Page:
The Music of HARL MCDONALD Volume 3 = var. orch. & cond. – Pristine Audio

by | Mar 9, 2017 | Classical Reissue Reviews

A series of non-commercial releases graces Vol. 3, devoted to the works of Harl McDonald.

The Music of HARL MCDONALD Volume 3 = Violin Concerto; Elegy and Battle Hymn; Symphony No. 3 “A Tragic Cycle”; Builders of America (Washington and Lincoln) – Alexander Hilsberg, v./ Philadelphia Orch./ Eugene Ormandy/ Geroge Newton, bass-bar./ Indianapolis Sym. Orch./ Fabien Sevitzky (Elegy and Battle Hymn)/ Emelina De Vita. sop./ Philadelphia Orch. Chorus/ Musical Art Society of Camden/ Eugene Ormandy (Symphony)/ Claude Rains, narr./ Columbia Ch. Orch. and Chorus/ Harl McDonald (Builders of America) – Pristine Audio PASC 491, 79:13 [avail. in various formats from] *****:

Whether the music of American composer, pianist, conductor, and administrator Harl McDonald (1899-1955) will endure remains debatable, but given his service to the Philadelphia Orchestra (1939-1955) and his devotion to the patriotic fervor of the period subsequent to Pearl Harbor, his work remains with us through the efforts of Pristine and audio restoration engineer Mark Obert-Thorn. Excepted from the 1953 studio session with actor Claude Rains from 26 April 1953, all of the performances on this disc derive from live broadcast performances. The Violin Concerto (1943) certainly warrants more frequent performances, given the virtuosic and ardently arioso reading given by concertmaster Alexander Hilsberg (1900-1961) in a live recording with Eugene Ormandy and the Philadelphia Orchestra from 17 March 1945. After a potent first movement Allegro moderato – which features a muscular, extended cadenza – the lyrical Andante seems to take its melos directly from Edward Elgar. The orchestral tissue – bucolic, gloomy and melancholic – seems borrowed from a Sibelius symphonic poem. The last movement exploits the violin’s high register and Hilsberg’s capacity for double and triple stops, in a witty and askew dance that sails in the manner of Khachaturian. The episodes convey a feeling of a country square dance, or of actor Walter Huston in The Devil and Daniel Webster. The last pages become quite hectic, with a sudden denouement for a finale.

McDonald took an essay by Paul Gilson as the basis for his Elegy and Battle Hymn, a lament for the victims of Pearl Harbor. The piece for bass-baritone and orchestra would be incorporated into a larger score, the symphonic suite My Country at War.  The theme of lives “destroyed by treachery” returns as a constant trope, with a promise of retribution. This performance (28 January 1943) represents the world premier. Fabien Sevitzky works his Indianapolis bass line with great fervor in its tremolos, and the Indianapolis winds and brass have many moments of punctuated drama. The Battle Hymn, strictly jingoistic and rife with Hollywood flair, has aspects of a Russian march that gathers torrential insistence. The strings sub-divide into a kind of concerto grosso texture before the full orchestra once more breaks forth, now into the Battle Hymn of the Republic. I would suggest watching the film The Purple Heart, especially the scene in which the insidious Richard Loo shoots himself.

McDonald set the Lamentation poems by Chinese poet Fu Hsuan in four movements as his Symphony No. 3, “A Tragic Cycle,” premiered by Leopold Stokowski in January 1936.  Mounted richly in terms of scoring and orchestral color, the music eschews Mahler’s style of exotic chromaticism in Das Lied von der Erde.  Instead, the scoring reminds us of Richard Strauss, as cross-fertilized by Randall Thompson. The live performance under Eugene Ormandy (17 November 1956) came as a memorial concert for the composer, who had served the Philadelphia Orchestra for many years. Without the translated texts, it becomes hard to discern the nature of the words, especially with the audience’s coughing succinctly on the beat. Emilina de Vita, however, declaims, “A voice whispers” loudly enough. When her voice enters the stratosphere, I (unfortunately) recalled Susan Foster Kane’s efforts at the Chicago Lyric Opera. “Once more” starts the grim procession for the Adagio maestoso second movement. We do enter once more, not into the breach, but into a tempest that soon transforms into an elegy. Marked “Marziale con ismania,” the third movement exhibits an angry, aggressive affect close to “Mars” in Holst’s The Planets. The last movement, Molto adagio – Molto agitato, reveals Wagnerian influences, but the last few minutes become valedictory and elegiac, especially given the composer’s stated intent, “to uncover. . .four phases of tragedy that were unlimited by racial conventions.”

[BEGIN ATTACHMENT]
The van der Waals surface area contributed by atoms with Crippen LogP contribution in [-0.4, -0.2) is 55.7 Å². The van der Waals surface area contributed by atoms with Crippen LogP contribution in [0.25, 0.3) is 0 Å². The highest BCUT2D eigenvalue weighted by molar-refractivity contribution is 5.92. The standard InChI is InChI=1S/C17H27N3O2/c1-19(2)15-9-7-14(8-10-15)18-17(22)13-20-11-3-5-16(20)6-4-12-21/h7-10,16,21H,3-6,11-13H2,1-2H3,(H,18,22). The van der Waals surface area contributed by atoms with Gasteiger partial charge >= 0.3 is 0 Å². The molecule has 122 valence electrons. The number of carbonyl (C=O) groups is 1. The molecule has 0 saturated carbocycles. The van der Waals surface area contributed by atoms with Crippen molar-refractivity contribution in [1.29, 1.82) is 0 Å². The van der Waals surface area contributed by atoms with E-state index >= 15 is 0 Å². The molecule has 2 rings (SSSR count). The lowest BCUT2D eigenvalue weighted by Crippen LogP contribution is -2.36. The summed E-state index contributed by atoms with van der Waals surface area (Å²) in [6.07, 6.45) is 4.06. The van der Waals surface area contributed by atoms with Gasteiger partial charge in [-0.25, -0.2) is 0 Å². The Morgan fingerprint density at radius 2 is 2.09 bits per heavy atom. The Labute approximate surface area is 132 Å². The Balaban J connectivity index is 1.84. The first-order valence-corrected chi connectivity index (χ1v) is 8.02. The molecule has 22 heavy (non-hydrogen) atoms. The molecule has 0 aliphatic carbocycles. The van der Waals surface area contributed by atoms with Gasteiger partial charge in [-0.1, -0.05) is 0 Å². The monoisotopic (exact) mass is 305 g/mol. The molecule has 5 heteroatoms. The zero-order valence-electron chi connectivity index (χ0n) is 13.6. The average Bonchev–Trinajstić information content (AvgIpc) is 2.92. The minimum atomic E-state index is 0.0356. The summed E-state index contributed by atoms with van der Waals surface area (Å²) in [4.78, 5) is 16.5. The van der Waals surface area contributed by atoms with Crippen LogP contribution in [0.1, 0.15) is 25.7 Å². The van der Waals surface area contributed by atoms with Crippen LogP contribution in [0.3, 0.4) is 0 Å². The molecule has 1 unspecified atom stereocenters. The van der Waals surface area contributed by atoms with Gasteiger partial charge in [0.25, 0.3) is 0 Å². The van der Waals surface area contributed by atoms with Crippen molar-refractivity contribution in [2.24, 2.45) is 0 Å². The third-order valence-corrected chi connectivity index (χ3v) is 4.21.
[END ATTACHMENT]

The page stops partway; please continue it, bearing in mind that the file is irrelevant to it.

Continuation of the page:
For his Builders of America cantata, McDonald takes Copland’s A Lincoln Portrait as a model in order to celebrate George Washington and Abraham Lincoln. The text taken from a poem by Edward Shenton, the patriotic exhortations find resonant realization from actor Claude Rains, who had won an award for Best Diction in the American Theater. With piano, chorus, and orchestra, the piece assumes an epic character we know from Beethoven’s Op. 80. Mark Obert-Thorn notes that flute principal William Kincaid of the Philadelphia Orchestra lends his talent to the “Columbia Chamber Ensemble.”  The constant repetition of the words, “George was a brave man” become rather trite, in spite of the work’s exalted ambitions. Add the Rains performance to your LP or CD of Enoch Arden with Glenn Gould, and you have a solid hour of a magnificent vocal instrument.

—Gary Lemco

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